This move from identification of a grammar feature to internalising it through activity to articulating an effect before then building it into a more extended piece of writing of your own is a significant shift in the way grammar is enhancing students’ writing. We first explore grammar in the context of its effect by experimenting with it; then we practise it on a small scale; then we evaluate the effect (reading it aloud, rewriting some student examples on an OHP); before embedding that skill in a more extended piece of writing (write the opening of your own persuasive speech).
The teacher’s role in all of this is central – guiding the development of students’ understanding, create a workshop ethos, being prepared to tinker with language and see the effects.
The rewards are significant – not only in terms of seeing students progress, but also in finally shaking off any lingering guilt that our time would be better spent grinding through another class reader or dishing out a tokenistic punctuation exercise.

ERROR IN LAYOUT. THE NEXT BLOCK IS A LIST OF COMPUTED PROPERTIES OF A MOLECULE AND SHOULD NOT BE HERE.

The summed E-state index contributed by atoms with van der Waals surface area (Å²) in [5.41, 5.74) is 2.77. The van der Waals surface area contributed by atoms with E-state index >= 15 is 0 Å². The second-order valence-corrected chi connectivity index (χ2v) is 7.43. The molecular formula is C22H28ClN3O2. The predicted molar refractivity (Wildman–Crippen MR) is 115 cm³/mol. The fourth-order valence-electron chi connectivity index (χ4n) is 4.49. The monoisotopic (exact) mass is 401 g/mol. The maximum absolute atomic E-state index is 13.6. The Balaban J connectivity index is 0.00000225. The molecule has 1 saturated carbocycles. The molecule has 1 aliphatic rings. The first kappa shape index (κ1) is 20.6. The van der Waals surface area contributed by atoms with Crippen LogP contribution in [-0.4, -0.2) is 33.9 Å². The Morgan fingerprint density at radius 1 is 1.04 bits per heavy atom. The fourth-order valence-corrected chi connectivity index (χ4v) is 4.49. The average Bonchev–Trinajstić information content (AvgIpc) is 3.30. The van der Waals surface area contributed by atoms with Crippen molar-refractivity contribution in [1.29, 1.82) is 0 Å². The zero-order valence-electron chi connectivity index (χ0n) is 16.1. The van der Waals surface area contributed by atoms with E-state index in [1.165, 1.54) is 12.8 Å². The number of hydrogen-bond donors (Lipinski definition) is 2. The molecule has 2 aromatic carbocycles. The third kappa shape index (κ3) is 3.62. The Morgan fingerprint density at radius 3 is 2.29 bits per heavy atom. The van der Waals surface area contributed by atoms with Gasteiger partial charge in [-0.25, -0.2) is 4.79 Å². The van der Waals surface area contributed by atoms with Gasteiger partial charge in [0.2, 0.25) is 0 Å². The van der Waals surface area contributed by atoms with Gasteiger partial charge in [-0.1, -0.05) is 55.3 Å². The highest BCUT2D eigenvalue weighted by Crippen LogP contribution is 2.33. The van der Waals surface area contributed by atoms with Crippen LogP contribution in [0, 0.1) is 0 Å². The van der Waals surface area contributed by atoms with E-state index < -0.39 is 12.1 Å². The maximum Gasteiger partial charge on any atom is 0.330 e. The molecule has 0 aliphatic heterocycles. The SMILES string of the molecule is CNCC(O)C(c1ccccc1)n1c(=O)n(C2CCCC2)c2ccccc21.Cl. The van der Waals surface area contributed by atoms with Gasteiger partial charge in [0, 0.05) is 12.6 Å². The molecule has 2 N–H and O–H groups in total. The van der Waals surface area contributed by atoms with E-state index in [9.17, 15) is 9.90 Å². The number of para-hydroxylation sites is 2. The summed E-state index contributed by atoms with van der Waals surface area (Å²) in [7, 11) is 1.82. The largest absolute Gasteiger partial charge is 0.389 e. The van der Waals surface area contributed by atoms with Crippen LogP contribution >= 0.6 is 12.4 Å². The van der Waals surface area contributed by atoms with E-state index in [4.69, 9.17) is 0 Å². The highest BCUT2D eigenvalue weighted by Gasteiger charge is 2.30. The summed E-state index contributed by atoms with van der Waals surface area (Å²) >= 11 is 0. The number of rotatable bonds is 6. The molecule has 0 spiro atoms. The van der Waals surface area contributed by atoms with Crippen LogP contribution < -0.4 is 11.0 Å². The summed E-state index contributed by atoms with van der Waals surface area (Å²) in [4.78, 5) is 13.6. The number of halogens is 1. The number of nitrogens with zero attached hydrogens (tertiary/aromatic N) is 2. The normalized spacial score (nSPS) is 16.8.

Planning for grammar progression
One-off grammar lessons are usually pointless, however entertaining we can make them. Pupils need to be aware of an overall language framework, knowing why they are studying a particular language feature (at text, sentence of word level), so that there is some notion of progression.
Don’t aim to be comprehensive. Students need to learn the grammar that will enhance their reading and writing. They can always progress to read Linguistics later.
Schemes of work are vital in mapping out development – across key stages, within years, and within individual schemes of work. This isn’t a strait- jacket but rather an agreed departmental approach to coverage and progression. Remember that the process of developing schemes of work is more important than the final document: professional discussion about how and why we teach specific grammar points is a vital form of professional development. Use departmental meetings to look at teaching and learning styles. Just how might different members of the team introduce abstract nouns to Year 8 in the context of speeches? A scheme of work will only be effective if it is reviewed and monitored, though sampling of student books, mutual observation, comparing work produced by students in different teaching groups.